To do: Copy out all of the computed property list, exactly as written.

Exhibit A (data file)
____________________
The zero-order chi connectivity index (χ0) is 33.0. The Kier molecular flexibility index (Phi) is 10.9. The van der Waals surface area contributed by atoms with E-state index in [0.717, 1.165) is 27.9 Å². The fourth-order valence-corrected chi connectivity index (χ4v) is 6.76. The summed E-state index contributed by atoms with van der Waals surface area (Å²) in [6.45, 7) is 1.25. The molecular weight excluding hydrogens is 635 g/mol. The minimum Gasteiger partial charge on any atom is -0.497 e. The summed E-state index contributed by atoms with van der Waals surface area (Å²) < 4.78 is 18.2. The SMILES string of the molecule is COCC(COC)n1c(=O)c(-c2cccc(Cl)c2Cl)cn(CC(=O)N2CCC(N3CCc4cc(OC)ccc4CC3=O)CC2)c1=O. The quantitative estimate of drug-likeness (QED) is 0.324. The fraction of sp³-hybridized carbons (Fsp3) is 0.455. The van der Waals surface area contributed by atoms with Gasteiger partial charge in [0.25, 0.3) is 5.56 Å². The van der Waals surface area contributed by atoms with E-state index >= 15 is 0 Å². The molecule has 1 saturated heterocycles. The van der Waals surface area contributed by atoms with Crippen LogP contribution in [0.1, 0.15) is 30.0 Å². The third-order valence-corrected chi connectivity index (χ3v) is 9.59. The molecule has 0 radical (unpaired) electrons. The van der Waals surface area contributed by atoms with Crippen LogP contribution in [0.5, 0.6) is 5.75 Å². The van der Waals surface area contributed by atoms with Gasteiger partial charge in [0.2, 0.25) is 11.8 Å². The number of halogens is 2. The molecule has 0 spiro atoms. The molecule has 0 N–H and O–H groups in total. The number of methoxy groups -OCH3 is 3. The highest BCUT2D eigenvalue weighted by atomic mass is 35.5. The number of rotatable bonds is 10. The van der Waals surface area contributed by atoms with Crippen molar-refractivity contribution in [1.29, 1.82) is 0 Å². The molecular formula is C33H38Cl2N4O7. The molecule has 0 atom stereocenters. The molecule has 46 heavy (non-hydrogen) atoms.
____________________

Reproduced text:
The zero-order chi connectivity index (χ0) is 33.0. The Kier molecular flexibility index (Phi) is 10.9. The van der Waals surface area contributed by atoms with E-state index in [0.717, 1.165) is 27.9 Å². The fourth-order valence-corrected chi connectivity index (χ4v) is 6.76. The summed E-state index contributed by atoms with van der Waals surface area (Å²) in [6.45, 7) is 1.25. The molecular weight excluding hydrogens is 635 g/mol. The minimum Gasteiger partial charge on any atom is -0.497 e. The summed E-state index contributed by atoms with van der Waals surface area (Å²) < 4.78 is 18.2. The SMILES string of the molecule is COCC(COC)n1c(=O)c(-c2cccc(Cl)c2Cl)cn(CC(=O)N2CCC(N3CCc4cc(OC)ccc4CC3=O)CC2)c1=O. The quantitative estimate of drug-likeness (QED) is 0.324. The fraction of sp³-hybridized carbons (Fsp3) is 0.455. The van der Waals surface area contributed by atoms with Gasteiger partial charge in [0.25, 0.3) is 5.56 Å². The van der Waals surface area contributed by atoms with E-state index >= 15 is 0 Å². The molecule has 1 saturated heterocycles. The van der Waals surface area contributed by atoms with Crippen LogP contribution in [0.1, 0.15) is 30.0 Å². The third-order valence-corrected chi connectivity index (χ3v) is 9.59. The molecule has 0 radical (unpaired) electrons. The van der Waals surface area contributed by atoms with Crippen LogP contribution in [0.5, 0.6) is 5.75 Å². The van der Waals surface area contributed by atoms with Gasteiger partial charge in [0.2, 0.25) is 11.8 Å². The number of halogens is 2. The molecule has 0 spiro atoms. The molecule has 0 N–H and O–H groups in total. The number of methoxy groups -OCH3 is 3. The highest BCUT2D eigenvalue weighted by atomic mass is 35.5. The number of rotatable bonds is 10. The van der Waals surface area contributed by atoms with Crippen molar-refractivity contribution in [1.29, 1.82) is 0 Å². The molecular formula is C33H38Cl2N4O7. The molecule has 0 atom stereocenters. The molecule has 46 heavy (non-hydrogen) atoms.